U.S. Senators measure Russian influence operations in Europe
On July 13, Damon Wilson, executive vice president at the Atlantic Council, provided testimony before the U.S. Senate Armed Services Committee that cited the work of Bellingcat, @DFRLab, and our #DigitalSherlocks in his arguments identifying Russia as a source of anti-democracy efforts in Europe.
The hearing centered on the topic of the “attempted coup in Montenegro and malign Russian influence in Europe.” The attempted coup in question would have taken place on October 16, 2016, and is said to have included a plan to kill Montegrin Prime Minister Milo Đukanović. Such an incident would likely have forestalled the process of Montegro’s joining NATO — a process which ended on June 5 of this year when the country became the 29th member state in the alliance.
In addition to Wilson, witnesses at the hearing included Nebojša Kaluđerović, Montenegro’s ambassador to the United States; Janusz Bugajski, a senior fellow at the Center for European Policy Analysis; and Lisa Sawyer Samp, a senior fellow at the Center for Strategic and International Studies. All four witnesses pointed to the alleged attempted coup as an example of broader Russian attempts to meddle in the affairs of European democratic states.
— Europe Center (@ACEurope) July 13, 2017
According to Wilson, key evidence of Russian involvement in Montenegro came from “open source reporting” that identified two Russian nationals, Eduard Shirokov and Vladimir Popov, “as Russian military intelligence, or GRU, agents,” and that linked them to Serbian paramilitary leader Aleksandar Sinđelić (Sindjelic), who had been “sending Serbian fighters to Ukraine to support Russia’s seizure of Crimea and insurgency in the Donbass”:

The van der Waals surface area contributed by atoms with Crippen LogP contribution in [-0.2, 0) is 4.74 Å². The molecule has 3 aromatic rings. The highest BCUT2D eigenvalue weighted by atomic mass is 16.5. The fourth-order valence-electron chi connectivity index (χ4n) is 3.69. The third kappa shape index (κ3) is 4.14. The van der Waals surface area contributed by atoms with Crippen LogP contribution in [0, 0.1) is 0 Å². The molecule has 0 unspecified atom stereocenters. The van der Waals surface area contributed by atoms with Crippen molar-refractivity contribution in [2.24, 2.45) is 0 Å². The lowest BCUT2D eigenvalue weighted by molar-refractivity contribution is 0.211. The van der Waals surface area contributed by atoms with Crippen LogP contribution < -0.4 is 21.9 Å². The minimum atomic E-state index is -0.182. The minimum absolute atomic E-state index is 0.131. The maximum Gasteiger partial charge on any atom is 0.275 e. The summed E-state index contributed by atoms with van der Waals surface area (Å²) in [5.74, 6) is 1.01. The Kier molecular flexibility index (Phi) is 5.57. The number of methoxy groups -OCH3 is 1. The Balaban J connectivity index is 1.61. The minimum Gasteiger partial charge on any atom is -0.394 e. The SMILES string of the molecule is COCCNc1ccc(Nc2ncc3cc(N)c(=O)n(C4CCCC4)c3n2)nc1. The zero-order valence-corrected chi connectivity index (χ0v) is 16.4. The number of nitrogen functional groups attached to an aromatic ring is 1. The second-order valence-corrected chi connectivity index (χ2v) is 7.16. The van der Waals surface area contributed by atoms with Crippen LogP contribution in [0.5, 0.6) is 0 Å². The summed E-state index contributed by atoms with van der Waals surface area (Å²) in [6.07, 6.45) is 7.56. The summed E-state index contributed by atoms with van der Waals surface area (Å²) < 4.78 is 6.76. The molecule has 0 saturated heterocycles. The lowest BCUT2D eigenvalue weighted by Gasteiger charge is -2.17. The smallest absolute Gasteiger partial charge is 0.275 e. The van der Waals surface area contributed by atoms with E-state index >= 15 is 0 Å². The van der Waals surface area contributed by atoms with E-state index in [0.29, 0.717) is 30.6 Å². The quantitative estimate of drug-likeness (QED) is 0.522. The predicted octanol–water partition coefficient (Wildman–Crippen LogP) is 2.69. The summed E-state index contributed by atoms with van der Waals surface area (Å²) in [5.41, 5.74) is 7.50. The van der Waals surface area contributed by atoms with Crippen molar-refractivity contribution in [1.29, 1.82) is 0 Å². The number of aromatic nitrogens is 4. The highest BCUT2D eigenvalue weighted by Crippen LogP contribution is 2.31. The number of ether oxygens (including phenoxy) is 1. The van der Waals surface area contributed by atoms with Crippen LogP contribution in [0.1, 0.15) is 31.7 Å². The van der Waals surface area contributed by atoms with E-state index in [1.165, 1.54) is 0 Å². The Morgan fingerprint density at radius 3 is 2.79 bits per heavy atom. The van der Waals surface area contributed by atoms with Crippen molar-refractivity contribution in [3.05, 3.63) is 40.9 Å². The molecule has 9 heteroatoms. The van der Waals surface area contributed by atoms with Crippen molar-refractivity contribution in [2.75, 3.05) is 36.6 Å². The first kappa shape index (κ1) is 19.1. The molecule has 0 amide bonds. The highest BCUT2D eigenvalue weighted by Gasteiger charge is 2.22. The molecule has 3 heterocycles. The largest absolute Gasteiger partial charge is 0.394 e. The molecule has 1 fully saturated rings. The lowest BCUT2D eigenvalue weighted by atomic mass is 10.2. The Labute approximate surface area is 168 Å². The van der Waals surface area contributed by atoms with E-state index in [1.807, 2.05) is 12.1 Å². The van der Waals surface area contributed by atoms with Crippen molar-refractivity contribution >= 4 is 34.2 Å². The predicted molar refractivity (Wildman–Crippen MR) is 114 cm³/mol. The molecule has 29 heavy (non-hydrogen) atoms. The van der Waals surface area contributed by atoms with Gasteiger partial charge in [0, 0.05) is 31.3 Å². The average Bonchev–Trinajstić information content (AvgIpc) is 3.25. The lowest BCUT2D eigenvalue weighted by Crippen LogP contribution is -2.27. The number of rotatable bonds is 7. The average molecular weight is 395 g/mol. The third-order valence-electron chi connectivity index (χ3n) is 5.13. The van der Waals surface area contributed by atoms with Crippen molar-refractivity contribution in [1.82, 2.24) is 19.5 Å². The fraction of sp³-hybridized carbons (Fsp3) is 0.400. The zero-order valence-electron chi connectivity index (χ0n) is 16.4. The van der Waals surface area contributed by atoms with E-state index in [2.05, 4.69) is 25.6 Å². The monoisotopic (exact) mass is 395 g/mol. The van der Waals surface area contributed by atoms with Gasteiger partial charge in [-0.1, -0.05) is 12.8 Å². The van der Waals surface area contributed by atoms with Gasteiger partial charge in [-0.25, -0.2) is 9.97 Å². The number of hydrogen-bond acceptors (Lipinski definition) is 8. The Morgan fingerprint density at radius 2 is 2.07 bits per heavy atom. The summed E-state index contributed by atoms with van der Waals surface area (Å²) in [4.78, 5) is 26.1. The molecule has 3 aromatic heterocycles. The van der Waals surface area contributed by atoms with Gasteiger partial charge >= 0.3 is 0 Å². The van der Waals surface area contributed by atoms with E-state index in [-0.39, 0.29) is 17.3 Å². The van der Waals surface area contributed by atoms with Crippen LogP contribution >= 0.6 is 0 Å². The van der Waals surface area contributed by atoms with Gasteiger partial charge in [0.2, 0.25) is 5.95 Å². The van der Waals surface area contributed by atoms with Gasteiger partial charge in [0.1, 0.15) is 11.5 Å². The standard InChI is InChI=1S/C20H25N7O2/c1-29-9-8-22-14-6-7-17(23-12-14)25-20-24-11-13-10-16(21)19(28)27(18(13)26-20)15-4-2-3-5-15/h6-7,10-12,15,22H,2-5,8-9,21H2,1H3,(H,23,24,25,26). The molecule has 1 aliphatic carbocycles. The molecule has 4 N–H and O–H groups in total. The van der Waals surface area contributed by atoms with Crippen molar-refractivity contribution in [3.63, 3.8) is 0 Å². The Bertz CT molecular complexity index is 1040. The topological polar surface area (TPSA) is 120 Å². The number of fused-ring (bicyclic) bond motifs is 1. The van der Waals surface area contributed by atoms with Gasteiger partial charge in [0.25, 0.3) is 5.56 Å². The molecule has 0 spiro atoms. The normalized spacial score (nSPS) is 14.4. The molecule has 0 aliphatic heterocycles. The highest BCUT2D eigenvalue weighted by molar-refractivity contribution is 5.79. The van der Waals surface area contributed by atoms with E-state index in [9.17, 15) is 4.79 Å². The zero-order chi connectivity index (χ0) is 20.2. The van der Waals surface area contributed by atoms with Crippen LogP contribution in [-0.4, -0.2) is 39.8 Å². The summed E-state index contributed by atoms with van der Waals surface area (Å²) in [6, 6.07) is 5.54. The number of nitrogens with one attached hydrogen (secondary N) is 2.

Thanks to what we at the Atlantic Council call #DigitalSherlocks, or our digital forensic open source researchers, we know that Shirokov formerly served as deputy military attaché at the Russian Embassy in Warsaw, where he was accused of espionage, declared persona non grata, and expelled in June 2014. His registered address in Russia is a GRU-owned residence. He was issued a false passport in August 2016, two months before traveling to the Balkans. Popov, who had been spotted in Moldova with Gagauzian separatists in 2014, joined Shirokov in hosting Sindjelic in Moscow in September 2015, where they proposed the plot to derail Montenegro’s NATO bid. Sindjelic received money from these Russian contacts to purchase weapons and supplies used in the operation, and to recruit participants.
These events set in motion the extraordinarily brazen attempted coup in Montenegro last October. Open source reporting provides a compelling case that the GRU and its associates were directly involved in orchestrating this attempted coup in an effort to install a government friendly to Moscow and derail Montenegro’s NATO accession. If the coup would have succeeded, it would have dealt an immeasurable blow to the Alliance and its credibility. It also would have brought to a halt the process of NATO enlargement.
In his testimony, Wilson specifically cited the Bellingcat report titled “The Kremlin’s Balkan Gambit: Part 2: The Montenegro Zugzwang.”
— Atlantic Council (@AtlanticCouncil) July 14, 2017
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